Mofe’s mind wasn’t at rest. For the past seven weeks, he had been thinking and waiting for this day. He had already mentally prepared to accept whatever outcome awaited him. As he glanced at Wunmi, who was sitting among the crowd with their baby in her back, regret weighed heavily on him as he realised the cost of his actions on their lives.

The judge commenced the delivery of the judgement, and everybody listened attentively. He extensively recounted the details of the case from the inception till the last stage, and scrupulously reviewed the evidence.

In the end, the judge found four out of the six defendants guilty of various offences, including conspiracy, murder, armed robbery, illegal possession of firearms and accessory after the fact to murder.

Having convicted the four defendants, the judge pronounced their punishments. He sentenced Shoso, Leye and another to death by hanging; he sentenced the fourth person, who was convicted for accessory after the fact to murder, to life imprisonment.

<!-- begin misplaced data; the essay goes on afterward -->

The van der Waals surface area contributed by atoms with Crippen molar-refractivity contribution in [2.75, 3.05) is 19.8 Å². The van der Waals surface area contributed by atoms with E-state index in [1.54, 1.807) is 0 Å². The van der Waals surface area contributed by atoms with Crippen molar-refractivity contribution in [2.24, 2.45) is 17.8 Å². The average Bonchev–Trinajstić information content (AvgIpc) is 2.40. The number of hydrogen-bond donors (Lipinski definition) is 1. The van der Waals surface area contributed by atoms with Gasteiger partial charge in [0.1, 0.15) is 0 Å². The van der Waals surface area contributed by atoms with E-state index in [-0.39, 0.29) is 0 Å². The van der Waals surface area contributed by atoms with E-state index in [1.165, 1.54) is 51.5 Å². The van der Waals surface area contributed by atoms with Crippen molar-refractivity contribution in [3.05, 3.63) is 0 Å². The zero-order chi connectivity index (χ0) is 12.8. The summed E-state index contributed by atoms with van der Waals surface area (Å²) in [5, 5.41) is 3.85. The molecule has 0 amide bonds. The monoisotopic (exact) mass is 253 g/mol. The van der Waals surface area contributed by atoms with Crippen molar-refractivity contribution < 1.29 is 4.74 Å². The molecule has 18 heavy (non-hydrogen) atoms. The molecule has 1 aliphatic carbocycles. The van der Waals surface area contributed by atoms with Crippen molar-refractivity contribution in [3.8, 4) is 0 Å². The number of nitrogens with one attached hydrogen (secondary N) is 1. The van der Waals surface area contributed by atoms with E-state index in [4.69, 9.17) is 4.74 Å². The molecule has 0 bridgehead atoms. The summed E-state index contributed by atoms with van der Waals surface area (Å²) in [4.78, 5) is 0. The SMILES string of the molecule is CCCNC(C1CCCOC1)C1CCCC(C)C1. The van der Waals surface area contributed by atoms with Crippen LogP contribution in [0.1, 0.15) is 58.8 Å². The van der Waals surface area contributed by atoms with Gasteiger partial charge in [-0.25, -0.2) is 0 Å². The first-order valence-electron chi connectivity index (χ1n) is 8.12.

Mofe and the other defendant who were charged for receiving stolen properties were fortunate as the judge took into account the circumstances linking them to the case and declared them not guilty, leading to their discharge and acquittal.

The court was adjourned immediately after the judgement. With a dignified motion, the judge stood and exited the courtroom.

The premises soon grew congested with a throng of people. Security personnel maintained a vigilant presence throughout the area, while members of the press documented the unfolding events. The families of those condemned to death expressed their grief as the convicts were escorted to the awaiting prison van.

Mofe felt a wave of relief at his acquittal, and recognised his stroke of luck. He vowed to exercise extraordinary caution in his future endeavours.

Photo by coyot via Pixabay